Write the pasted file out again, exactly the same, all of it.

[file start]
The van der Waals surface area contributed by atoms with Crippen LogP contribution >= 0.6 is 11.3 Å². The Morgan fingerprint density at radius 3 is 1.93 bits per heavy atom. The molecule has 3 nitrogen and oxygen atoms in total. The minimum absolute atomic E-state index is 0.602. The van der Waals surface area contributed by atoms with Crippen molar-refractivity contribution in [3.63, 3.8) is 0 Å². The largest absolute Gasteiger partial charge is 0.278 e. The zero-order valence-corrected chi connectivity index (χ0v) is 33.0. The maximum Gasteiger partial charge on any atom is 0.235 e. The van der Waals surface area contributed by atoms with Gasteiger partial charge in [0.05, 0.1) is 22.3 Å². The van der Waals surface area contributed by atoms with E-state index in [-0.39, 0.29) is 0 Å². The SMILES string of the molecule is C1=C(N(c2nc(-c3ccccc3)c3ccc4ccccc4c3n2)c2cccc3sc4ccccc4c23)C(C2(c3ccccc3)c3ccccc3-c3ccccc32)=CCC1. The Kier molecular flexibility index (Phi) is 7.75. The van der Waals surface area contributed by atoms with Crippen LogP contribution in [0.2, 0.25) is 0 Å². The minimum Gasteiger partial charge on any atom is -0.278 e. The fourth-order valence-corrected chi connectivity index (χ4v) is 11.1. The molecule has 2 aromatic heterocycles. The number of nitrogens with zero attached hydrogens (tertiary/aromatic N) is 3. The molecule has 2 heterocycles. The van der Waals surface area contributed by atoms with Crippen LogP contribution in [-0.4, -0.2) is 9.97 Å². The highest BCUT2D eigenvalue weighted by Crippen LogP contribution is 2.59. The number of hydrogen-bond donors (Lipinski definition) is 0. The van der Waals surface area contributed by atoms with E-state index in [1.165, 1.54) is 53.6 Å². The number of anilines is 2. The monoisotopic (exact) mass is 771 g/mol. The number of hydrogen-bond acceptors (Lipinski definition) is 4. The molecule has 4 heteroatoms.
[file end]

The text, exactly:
The van der Waals surface area contributed by atoms with Crippen LogP contribution >= 0.6 is 11.3 Å². The Morgan fingerprint density at radius 3 is 1.93 bits per heavy atom. The molecule has 3 nitrogen and oxygen atoms in total. The minimum absolute atomic E-state index is 0.602. The van der Waals surface area contributed by atoms with Crippen molar-refractivity contribution in [3.63, 3.8) is 0 Å². The largest absolute Gasteiger partial charge is 0.278 e. The zero-order valence-corrected chi connectivity index (χ0v) is 33.0. The maximum Gasteiger partial charge on any atom is 0.235 e. The van der Waals surface area contributed by atoms with Gasteiger partial charge in [0.05, 0.1) is 22.3 Å². The van der Waals surface area contributed by atoms with E-state index in [-0.39, 0.29) is 0 Å². The SMILES string of the molecule is C1=C(N(c2nc(-c3ccccc3)c3ccc4ccccc4c3n2)c2cccc3sc4ccccc4c23)C(C2(c3ccccc3)c3ccccc3-c3ccccc32)=CCC1. The Kier molecular flexibility index (Phi) is 7.75. The van der Waals surface area contributed by atoms with Crippen LogP contribution in [0.2, 0.25) is 0 Å². The minimum Gasteiger partial charge on any atom is -0.278 e. The fourth-order valence-corrected chi connectivity index (χ4v) is 11.1. The molecule has 2 aromatic heterocycles. The number of nitrogens with zero attached hydrogens (tertiary/aromatic N) is 3. The molecule has 2 heterocycles. The van der Waals surface area contributed by atoms with Crippen LogP contribution in [-0.4, -0.2) is 9.97 Å². The highest BCUT2D eigenvalue weighted by Crippen LogP contribution is 2.59. The number of hydrogen-bond donors (Lipinski definition) is 0. The van der Waals surface area contributed by atoms with E-state index in [1.165, 1.54) is 53.6 Å². The number of anilines is 2. The monoisotopic (exact) mass is 771 g/mol. The number of hydrogen-bond acceptors (Lipinski definition) is 4. The molecule has 4 heteroatoms.